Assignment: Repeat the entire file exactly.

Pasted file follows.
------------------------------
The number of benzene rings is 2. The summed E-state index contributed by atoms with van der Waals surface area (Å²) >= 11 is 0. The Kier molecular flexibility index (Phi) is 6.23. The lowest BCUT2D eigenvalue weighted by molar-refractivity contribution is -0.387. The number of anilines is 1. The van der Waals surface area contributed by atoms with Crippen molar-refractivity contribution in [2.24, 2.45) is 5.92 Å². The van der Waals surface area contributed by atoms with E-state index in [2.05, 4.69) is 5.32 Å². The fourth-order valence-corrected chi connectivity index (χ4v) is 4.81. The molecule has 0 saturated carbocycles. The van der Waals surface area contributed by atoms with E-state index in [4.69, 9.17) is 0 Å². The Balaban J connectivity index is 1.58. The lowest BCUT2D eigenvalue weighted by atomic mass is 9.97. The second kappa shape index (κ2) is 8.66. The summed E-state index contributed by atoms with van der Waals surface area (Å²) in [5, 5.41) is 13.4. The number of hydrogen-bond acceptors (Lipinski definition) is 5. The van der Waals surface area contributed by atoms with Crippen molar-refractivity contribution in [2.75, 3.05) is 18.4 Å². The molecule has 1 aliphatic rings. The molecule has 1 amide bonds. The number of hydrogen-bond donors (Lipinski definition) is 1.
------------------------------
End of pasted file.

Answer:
The number of benzene rings is 2. The summed E-state index contributed by atoms with van der Waals surface area (Å²) >= 11 is 0. The Kier molecular flexibility index (Phi) is 6.23. The lowest BCUT2D eigenvalue weighted by molar-refractivity contribution is -0.387. The number of anilines is 1. The van der Waals surface area contributed by atoms with Crippen molar-refractivity contribution in [2.24, 2.45) is 5.92 Å². The van der Waals surface area contributed by atoms with E-state index in [2.05, 4.69) is 5.32 Å². The fourth-order valence-corrected chi connectivity index (χ4v) is 4.81. The molecule has 0 saturated carbocycles. The van der Waals surface area contributed by atoms with E-state index in [4.69, 9.17) is 0 Å². The Balaban J connectivity index is 1.58. The lowest BCUT2D eigenvalue weighted by atomic mass is 9.97. The second kappa shape index (κ2) is 8.66. The summed E-state index contributed by atoms with van der Waals surface area (Å²) in [5, 5.41) is 13.4. The number of hydrogen-bond acceptors (Lipinski definition) is 5. The van der Waals surface area contributed by atoms with Crippen molar-refractivity contribution in [2.75, 3.05) is 18.4 Å². The molecule has 1 aliphatic rings. The molecule has 1 amide bonds. The number of hydrogen-bond donors (Lipinski definition) is 1.